But not without one last gasp. On June 21, 1938, or just before the state assembly OK’d the construction of the Jamestown Bridge, the Newport Herald published a letter from a Newport resident who warned that the bridge would impede commercial shipping and argued that a canal should still be built. But Jamestowners were, by then, vocally opposing a canal – and that was the last anyone heard about the idea.
Although it wouldn’t have altered Jamestown as much as a canal, a proposal for a tidal marsh that the canal would have crossed – Great Creek – sparked some strident opposition. The idea, which was proposed in 1959, was a 160-boat marina; the opposition was led by the Jamestown Garden Club, which threatened a lawsuit.
As the exhibit poster explains, the town’s deed to Great Creek required the marsh to be used for passive recreation or wildlife preservation, and the garden club was determined to fight any commercial use of those waters.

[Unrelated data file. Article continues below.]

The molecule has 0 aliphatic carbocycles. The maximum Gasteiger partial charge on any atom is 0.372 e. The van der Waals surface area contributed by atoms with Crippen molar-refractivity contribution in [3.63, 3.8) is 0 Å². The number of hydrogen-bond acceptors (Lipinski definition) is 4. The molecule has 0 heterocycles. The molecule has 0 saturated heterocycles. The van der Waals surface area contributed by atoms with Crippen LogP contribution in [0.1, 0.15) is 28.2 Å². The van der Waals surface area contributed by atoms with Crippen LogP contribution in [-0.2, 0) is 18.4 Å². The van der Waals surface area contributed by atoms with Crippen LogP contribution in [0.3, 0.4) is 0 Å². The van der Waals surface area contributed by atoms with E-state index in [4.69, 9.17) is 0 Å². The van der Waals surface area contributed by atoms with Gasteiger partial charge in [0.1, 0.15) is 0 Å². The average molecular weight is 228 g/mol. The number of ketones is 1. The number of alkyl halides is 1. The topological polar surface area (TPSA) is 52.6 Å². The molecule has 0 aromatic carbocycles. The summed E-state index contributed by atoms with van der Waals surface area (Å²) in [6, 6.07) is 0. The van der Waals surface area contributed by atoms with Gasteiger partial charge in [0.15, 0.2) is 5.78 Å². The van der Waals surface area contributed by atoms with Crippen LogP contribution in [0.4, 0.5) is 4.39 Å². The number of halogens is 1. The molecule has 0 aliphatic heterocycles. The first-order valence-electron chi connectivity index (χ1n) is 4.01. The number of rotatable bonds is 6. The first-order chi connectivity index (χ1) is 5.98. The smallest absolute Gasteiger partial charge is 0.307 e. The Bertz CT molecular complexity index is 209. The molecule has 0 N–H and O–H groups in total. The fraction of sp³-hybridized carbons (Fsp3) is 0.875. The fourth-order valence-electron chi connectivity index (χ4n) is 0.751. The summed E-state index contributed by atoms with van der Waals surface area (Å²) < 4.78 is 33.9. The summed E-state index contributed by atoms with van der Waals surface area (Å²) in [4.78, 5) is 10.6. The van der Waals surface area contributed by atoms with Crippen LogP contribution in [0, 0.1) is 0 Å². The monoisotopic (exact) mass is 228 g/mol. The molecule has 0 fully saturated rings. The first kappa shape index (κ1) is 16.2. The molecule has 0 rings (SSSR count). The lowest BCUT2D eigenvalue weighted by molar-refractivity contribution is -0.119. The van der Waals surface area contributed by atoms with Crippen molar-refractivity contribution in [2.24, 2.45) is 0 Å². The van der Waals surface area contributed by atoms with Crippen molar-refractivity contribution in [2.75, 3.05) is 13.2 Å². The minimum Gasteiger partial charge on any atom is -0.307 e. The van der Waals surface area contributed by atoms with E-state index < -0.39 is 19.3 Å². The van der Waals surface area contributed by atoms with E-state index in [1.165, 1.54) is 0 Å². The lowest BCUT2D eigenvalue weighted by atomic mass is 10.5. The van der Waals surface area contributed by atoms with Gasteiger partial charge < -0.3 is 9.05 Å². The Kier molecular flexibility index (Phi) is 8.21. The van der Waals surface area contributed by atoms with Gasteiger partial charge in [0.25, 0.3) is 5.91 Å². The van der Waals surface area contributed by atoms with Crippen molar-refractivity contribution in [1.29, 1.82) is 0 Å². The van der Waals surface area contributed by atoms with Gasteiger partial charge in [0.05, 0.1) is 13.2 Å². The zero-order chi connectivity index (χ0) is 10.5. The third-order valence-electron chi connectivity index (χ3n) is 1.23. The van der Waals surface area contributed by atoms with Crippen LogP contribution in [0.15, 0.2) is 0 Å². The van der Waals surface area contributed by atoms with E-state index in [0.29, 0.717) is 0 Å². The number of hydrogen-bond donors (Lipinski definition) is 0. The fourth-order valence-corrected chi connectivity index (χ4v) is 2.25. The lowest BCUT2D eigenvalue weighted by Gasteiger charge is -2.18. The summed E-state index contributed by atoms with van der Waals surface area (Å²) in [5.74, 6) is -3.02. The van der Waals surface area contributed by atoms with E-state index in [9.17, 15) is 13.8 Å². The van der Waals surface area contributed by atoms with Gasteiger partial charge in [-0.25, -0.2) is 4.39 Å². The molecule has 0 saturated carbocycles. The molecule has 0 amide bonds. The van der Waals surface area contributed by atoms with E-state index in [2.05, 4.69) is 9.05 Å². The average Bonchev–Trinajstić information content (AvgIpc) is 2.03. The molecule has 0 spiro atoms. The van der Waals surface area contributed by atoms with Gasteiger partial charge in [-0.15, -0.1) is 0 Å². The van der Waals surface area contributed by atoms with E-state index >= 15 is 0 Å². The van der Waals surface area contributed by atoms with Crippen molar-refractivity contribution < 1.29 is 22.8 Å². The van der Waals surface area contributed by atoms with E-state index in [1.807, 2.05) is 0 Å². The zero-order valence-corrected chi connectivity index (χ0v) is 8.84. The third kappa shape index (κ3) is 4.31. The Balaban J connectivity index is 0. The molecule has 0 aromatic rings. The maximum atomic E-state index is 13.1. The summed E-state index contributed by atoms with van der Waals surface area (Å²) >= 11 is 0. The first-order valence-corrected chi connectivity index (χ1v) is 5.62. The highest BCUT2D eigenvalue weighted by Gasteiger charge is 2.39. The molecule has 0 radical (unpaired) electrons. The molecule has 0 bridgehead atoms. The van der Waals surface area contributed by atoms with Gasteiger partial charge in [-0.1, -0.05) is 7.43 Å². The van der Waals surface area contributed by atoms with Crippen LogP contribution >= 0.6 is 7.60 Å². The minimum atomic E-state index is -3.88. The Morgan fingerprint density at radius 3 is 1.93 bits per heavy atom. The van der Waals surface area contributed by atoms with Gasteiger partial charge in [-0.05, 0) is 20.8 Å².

The developer backed down without much of a fight, and that was the last time anyone proposed a Great Creek marina. But the brevity of the dispute makes it noteworthy in the annals of Jamestown disputes. In fact, by 1959, the town had tried, and failed, to replace its crumbling municipal building for 35 years – and the effort still had nearly 46 years to go.
By the early 1920s, it was clear that the Southwest Avenue municipal building had become inadequate for its many uses. So the town hired an architect to design a structure that incorporated the Fire and Police departments in addition to town offices. In 1927, the proposed firehouse wing was built on Narragansett Avenue, where it still houses the town’s Fire Department. But the town hall piece was left unresolved.